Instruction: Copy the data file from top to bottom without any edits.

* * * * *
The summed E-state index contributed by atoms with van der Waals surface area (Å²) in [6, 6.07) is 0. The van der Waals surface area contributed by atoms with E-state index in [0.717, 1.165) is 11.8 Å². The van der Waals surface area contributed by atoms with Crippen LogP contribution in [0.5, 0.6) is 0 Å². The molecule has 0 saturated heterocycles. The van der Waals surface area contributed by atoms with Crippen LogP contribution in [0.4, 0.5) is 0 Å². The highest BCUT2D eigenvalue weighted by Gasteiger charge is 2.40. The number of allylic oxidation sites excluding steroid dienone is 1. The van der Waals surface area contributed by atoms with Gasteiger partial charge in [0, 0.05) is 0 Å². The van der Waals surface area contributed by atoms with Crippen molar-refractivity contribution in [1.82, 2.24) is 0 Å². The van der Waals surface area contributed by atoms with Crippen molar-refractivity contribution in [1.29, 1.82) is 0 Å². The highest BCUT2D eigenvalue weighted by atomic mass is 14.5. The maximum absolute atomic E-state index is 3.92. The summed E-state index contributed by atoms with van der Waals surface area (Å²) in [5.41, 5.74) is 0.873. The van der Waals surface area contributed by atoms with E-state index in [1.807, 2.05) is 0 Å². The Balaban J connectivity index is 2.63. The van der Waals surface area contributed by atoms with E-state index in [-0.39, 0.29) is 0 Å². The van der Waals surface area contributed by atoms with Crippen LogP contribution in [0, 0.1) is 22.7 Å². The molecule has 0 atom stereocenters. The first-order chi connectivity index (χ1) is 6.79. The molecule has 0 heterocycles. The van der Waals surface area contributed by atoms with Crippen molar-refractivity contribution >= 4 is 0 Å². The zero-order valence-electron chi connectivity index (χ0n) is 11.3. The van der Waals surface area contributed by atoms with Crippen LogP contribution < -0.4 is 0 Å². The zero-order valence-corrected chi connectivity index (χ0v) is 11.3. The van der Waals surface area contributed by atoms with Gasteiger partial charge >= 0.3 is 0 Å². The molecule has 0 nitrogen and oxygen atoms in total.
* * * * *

The summed E-state index contributed by atoms with van der Waals surface area (Å²) in [6, 6.07) is 0. The van der Waals surface area contributed by atoms with E-state index in [0.717, 1.165) is 11.8 Å². The van der Waals surface area contributed by atoms with Crippen LogP contribution in [0.5, 0.6) is 0 Å². The molecule has 0 saturated heterocycles. The van der Waals surface area contributed by atoms with Crippen LogP contribution in [0.4, 0.5) is 0 Å². The highest BCUT2D eigenvalue weighted by Gasteiger charge is 2.40. The number of allylic oxidation sites excluding steroid dienone is 1. The van der Waals surface area contributed by atoms with Gasteiger partial charge in [0, 0.05) is 0 Å². The van der Waals surface area contributed by atoms with Crippen molar-refractivity contribution in [1.82, 2.24) is 0 Å². The van der Waals surface area contributed by atoms with Crippen molar-refractivity contribution in [1.29, 1.82) is 0 Å². The highest BCUT2D eigenvalue weighted by atomic mass is 14.5. The maximum absolute atomic E-state index is 3.92. The summed E-state index contributed by atoms with van der Waals surface area (Å²) in [5.41, 5.74) is 0.873. The van der Waals surface area contributed by atoms with E-state index in [1.807, 2.05) is 0 Å². The Balaban J connectivity index is 2.63. The van der Waals surface area contributed by atoms with E-state index in [-0.39, 0.29) is 0 Å². The van der Waals surface area contributed by atoms with Crippen LogP contribution in [0, 0.1) is 22.7 Å². The molecule has 0 atom stereocenters. The first-order chi connectivity index (χ1) is 6.79. The molecule has 0 heterocycles. The van der Waals surface area contributed by atoms with Crippen molar-refractivity contribution >= 4 is 0 Å². The zero-order valence-electron chi connectivity index (χ0n) is 11.3. The van der Waals surface area contributed by atoms with Crippen LogP contribution < -0.4 is 0 Å². The zero-order valence-corrected chi connectivity index (χ0v) is 11.3. The van der Waals surface area contributed by atoms with Gasteiger partial charge >= 0.3 is 0 Å². The molecule has 0 nitrogen and oxygen atoms in total.